A myriad of studies for and against BHT exit. Some show a link to cancer, asthma, and behavioural issues, while same claim its value as an antioxidant not only in food and products, but in our bodies. Many food companies actually voluntarily eliminated BHT from their products. It’s highly probable that the reason studies show varied results is that certain people have difficulty metabolizing BHA and BHT, and not everyone.

BHT-and-BHA

Image by organiccatfood.org

These two chemicals have also been shown to cause allergic skin reactions in some people. Both the International Agency for Research on Cancer and the European Commission on Endocrine Disruption have warning against BHA due to its possible effects as a human carcinogen and interference with proper hormone function.

The Protection of the Marine Environment of the North-East Atlantic also lists BHA as a chemical of potential concern. Questionable findings in BHT studies with rats include the cause of liver, thyroid, kidney, reproductive, and lung function problems after long-term exposure in high doses. If nothing else, we know it harms marine life and therefore is environmentally harmful.

Common foods BHT and BHA are found in:

  • Butter
  • Meats
  • Cereals
  • Chewing gum
  • Baked goods
  • Snack foods
  • Dehydrated potatoes
  • Many food packaging materials, cosmetics, rubber, petroleum, and animal feed

5. Perfluorooctanoic Acid (PFOA)


Used for:              A water and food repellent
                                A chemical component of Teflon,
                                treated upholstery and carpeting, gore-tex, floor wax,
                                dental floss, and food paper
                                Non-stick cookware

PFOA-cookware

Image by cleancuisineandmore.com

Why is PFOA dangerous And Side Effects

Perfluorooctanoic Acid (PFOA) is a man made chemical that does not occur naturally. Studies reagrding it's effects are prolific. For example, British Researchers found in a sample of more than 4,000 that those with higher blood serum and urine samples were more likely to present with thyroid disease. PFOA has actually been detected in the blood of more than 98% of the U.S. population (in a very low range). Those ranges are higher for chemical plant employees and their surrounding populations.

3M Corp stopped using it due to:

evidence that PFOA is a toican and carcinogen to animals;
its increased exposure being linked to kidney disease;
and harmful environmental impact.

DuPont, however, still uses it. The U.S. Environmental Protection Agency set a health advisory for a safe level of PFOA in our drinking water in 2009, and the State of California in a bill sponsored by Senator Corbett at the time made an attempt to ban PFOA and related compounds in food packaging. Governor Schwarzenegger suggested instead that it be reviewed more comprehensively.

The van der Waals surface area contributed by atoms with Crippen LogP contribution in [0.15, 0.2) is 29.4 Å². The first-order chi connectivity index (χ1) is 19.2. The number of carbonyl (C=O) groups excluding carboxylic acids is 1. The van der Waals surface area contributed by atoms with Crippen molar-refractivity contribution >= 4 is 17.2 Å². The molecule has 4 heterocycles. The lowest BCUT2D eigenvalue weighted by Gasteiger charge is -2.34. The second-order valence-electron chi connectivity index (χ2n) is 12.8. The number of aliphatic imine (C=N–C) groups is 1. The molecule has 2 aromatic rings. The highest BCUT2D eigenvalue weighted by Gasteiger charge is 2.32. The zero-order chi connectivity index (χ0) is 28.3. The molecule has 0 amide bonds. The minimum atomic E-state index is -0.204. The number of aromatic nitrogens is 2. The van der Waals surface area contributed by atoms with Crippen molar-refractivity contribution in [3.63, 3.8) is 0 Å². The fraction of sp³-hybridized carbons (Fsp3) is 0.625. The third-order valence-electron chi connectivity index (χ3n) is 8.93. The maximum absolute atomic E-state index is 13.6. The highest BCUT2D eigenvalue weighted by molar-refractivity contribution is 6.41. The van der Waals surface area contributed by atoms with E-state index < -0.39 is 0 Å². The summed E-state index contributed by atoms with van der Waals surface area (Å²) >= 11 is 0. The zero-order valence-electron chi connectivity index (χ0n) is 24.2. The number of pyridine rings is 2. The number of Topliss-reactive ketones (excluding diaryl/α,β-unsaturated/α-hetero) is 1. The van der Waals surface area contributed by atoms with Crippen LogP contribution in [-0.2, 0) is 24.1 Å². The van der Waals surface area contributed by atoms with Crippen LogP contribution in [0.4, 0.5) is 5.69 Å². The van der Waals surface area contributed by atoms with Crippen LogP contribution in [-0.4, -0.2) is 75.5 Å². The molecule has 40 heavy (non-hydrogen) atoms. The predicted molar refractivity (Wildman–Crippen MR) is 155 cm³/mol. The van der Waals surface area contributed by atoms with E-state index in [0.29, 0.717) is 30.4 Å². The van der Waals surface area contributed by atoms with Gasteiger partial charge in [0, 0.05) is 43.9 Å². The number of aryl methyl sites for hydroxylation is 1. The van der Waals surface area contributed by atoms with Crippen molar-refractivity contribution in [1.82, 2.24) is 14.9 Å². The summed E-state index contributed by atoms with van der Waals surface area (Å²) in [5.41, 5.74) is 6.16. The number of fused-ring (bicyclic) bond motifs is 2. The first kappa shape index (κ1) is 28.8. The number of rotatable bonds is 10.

Common foods PFOA is found in:

  • PFOA is formed in the production of fluorotelomers, which are often used in food contact papers due to their ability to keep oil and fat from seeping through
  • Packaged food containers like microwave pop-corn bags

6. Azodicarbonamide (ADC)


Used for:            Flour improver and bleaching agent
                               To help create foamed substances

azodicarbonamide in food

Image by satishchemicalindia.com

Why is Azodicarbonamide (ADC) dangerous And Side Effects

The big warning light here is the fact that Australia and Europe have banned the use of azodicarbonamid as a food additive. Reportedly, in South Korea although manufacturers are allowed to use it, nearly all have voluntarily agreed to stop its use.

In the U.S. and Canada it’s one of “those.” You know those, deemed as “generally recognized as safe” – or GRAS. Not all breads do contain ADC. One, the Delaney amendment, sought to ban the use of additives that cause cancer in humans or animals. ADC would be on that list which would require the FDA to ban its use.

The concern with ADC is specifically two chemicals that form from it once the bread is baked. The first is semicarbazide, which caused lung cancer in mice (but not rats). The second is urethane, which is recognized as a carcinogen. The World Health Organization also linked respiratory issues, allergies, and asthma to individuals who work where ADC is manufactured.

Common foods Azodicarbonamide (ADC) is found in:

  • White flour
  • Breads, rolls, buns

Chemicals in Food - Part 3